Listening to Wikileaks Julian Assange at the European Parliament

Rarely does a lobbyist listen to someone and feel utterly impressed, no strings or cautious thoughts attached…Or at least, not an “old rot” like me…But today, just for a few minutes, I felt like “not all was lost”…that some sense would come out of the ongoing debates on how to “handle the Internet” if someone with the eloquence, brains and proven delivery record of Julian Assange could be invited to speak in a place such as the European Parliament, in the context of the ALDE organised debate on (Self) Censorship and Freedom of Expression in Europe.

And so he did, and he did well, at both a philosophical level and in terms of quoting facts, cases, real life. Sitting on the panel was also the representative of the Icelandic Parliament that spearheaded their “Safe Haven” law for publishers and whistle blowers, and a professor specialised in libel and defamation laws, whom I will not name just in case he sues me for “attacking his reputation”, as he seemed really gung ho on that one.

I would encourage everyone to listen to the debate once it gets posted [Addition on 8 July: video embedded below - thanks to commentators] on the ALDE website , as it is worth listening, for the immense sadness one feels when listening to some of the comments in terms of balance of rights and freedoms some seem to deem appropriate, and some of the hallucinating exchanges that took place between Mr Assange and the unnamed lawyer, of which my favourite was [quoting from memory - only the actual recording should be considered accurate]:

Lawyer: “In this case, the BBC claimed people died and that was wrong”

Assange “How do you know it was wrong?”

Lawyer “Because the BBC paid damages and settled”

Assange “So you are saying that settling out of court for strategical reasons and to avoid heavy legal fees means they were wrong. Over 100.000 people had to go to the hospital due to that event and BBC said that as a result, 14 died. How unbelievable is that? How wrong could they be?”

Lawyer “I didn’t say they were wrong”

Assange “Yes, you just did”

Lawyer “I can’t remember what I just said”

Assange, turning to the audience “OK, people: do you remember what he just said?”".

I guess Lincoln’s statement that to be a good liar, you need to have a good memory could also apply to lawyers speaking on panels at the European Parliament…

Update 8 July: Please find below the full video of the EP hearing


  1. The “unnamed lawyer” was Prof. Alistair Mullis, Dean of Law at the University of East Anglia, and he may sue me if he likes. I was also at the hearing, and found several of Prof. Mullis’ remarks rather perplexing, and profoundly at odds with the protection of the freedom of speech. Your favourite exchange was also my favourite.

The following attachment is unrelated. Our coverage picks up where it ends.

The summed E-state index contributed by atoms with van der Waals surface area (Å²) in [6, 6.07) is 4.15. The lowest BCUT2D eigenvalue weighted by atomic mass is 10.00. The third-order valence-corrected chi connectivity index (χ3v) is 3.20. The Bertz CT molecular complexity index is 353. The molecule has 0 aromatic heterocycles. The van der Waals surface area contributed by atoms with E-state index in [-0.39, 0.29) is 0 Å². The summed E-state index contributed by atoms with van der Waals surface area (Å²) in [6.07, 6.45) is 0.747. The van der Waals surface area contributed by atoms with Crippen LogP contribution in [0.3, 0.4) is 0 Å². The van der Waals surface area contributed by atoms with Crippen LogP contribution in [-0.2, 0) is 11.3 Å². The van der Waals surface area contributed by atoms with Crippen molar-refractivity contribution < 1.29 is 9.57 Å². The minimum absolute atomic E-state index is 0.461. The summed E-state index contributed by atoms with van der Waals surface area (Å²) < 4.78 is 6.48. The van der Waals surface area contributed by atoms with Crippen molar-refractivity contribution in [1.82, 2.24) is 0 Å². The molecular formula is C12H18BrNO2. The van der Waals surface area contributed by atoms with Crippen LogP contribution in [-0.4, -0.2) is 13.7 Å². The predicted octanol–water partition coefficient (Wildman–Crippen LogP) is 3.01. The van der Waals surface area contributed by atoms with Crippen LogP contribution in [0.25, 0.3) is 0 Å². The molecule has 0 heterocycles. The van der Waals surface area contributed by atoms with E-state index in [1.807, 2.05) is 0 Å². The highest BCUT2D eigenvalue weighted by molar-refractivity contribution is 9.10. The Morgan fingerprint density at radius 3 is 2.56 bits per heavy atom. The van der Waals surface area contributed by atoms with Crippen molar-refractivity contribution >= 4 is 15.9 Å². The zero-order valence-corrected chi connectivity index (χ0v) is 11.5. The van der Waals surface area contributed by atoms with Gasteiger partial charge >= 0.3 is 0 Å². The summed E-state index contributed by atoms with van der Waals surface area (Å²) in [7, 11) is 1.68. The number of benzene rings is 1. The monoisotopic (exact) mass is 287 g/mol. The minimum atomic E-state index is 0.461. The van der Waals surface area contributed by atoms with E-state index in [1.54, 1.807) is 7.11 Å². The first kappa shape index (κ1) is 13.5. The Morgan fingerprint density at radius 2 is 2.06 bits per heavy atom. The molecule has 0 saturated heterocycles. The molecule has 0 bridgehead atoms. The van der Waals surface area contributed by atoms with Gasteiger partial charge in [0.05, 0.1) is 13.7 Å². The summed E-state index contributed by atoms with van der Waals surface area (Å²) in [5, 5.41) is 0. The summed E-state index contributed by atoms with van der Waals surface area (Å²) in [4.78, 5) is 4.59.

2. Exchange between Assange and lawyer is around 1h:50m on, 1h:55m where the audience is asked what they remember.

  3. I believe it’s “Julian Assange”. Some clips of the debate are already on Youtube, but it would be good to listen to the entire recording.

  4. Jens Rantil |

    In case anyone wonders, his names is “_Julian_ Assange”, and not “Julius”.


  5. ALDE debate has already been posted:

    The above-mentioned discussion begins at 01h:52m:22s.

    You may want to redo your quote.

  6. I would really like to see/hear Julian Assange speaking to the Australian parliament, in particular to our so-called Technology minister, Stephen Conroy, who persists with a law for mandatory Internet censorship despite widespread and continuous protest, the fact that it won’t work and the huge waste of money and efficiency required. Conroy’s only response to any protest about loss of civil liberties is that the protester is a pervert.

  7. Thank you for pointing the typo out. Has been corrected.

  8. Added the link in the post. thx.

  9. There’s news today from Eastern Europe that Ukraine’s government who’ve increased suppression of journalistic freedom now plan to apply registration laws to bloggers.

    This is the country where 4 years ago we’d published our ‘Death Camps for Children’ article about childcare for the disabled which was later vindicated by a charity named Happy Child.

    That article provoked a response which has continued into 4 years of defamation on a blogg hosted by Google and a blogger who has a UK barrister to defend his identity. She has made threats by telephone and has removed articles from the web which associate her. She forgot about Google cache however.

  10. the video of the debate between assange and mullis can be seen here:

  11. His main argument against freedom of speech was to protect reputations, which is pretty ridiculous. People don’t have a right to reputations.

    What’s a reputation based on anyway? Cultural relativity and personal opinion? Mullis might think he has a good reputation but I sure as hell don’t think so.

    Does a nazi have a right to a good reputation?

  12. satanicus |

    ppl should use freenet so they dont get in problems

  13. I wondered what Julian ( or Alistair or anybody interested in this issue really) thinks about the US Supreme Court Citizens United V. FEC decision of Jan 2010 ruling that corporations are entitled to spend unlimited funds in the US elections based on the US Constitution 1st Amendment. Does he think that for-profit corporations are entitled to the same freedom of speech than individuals?


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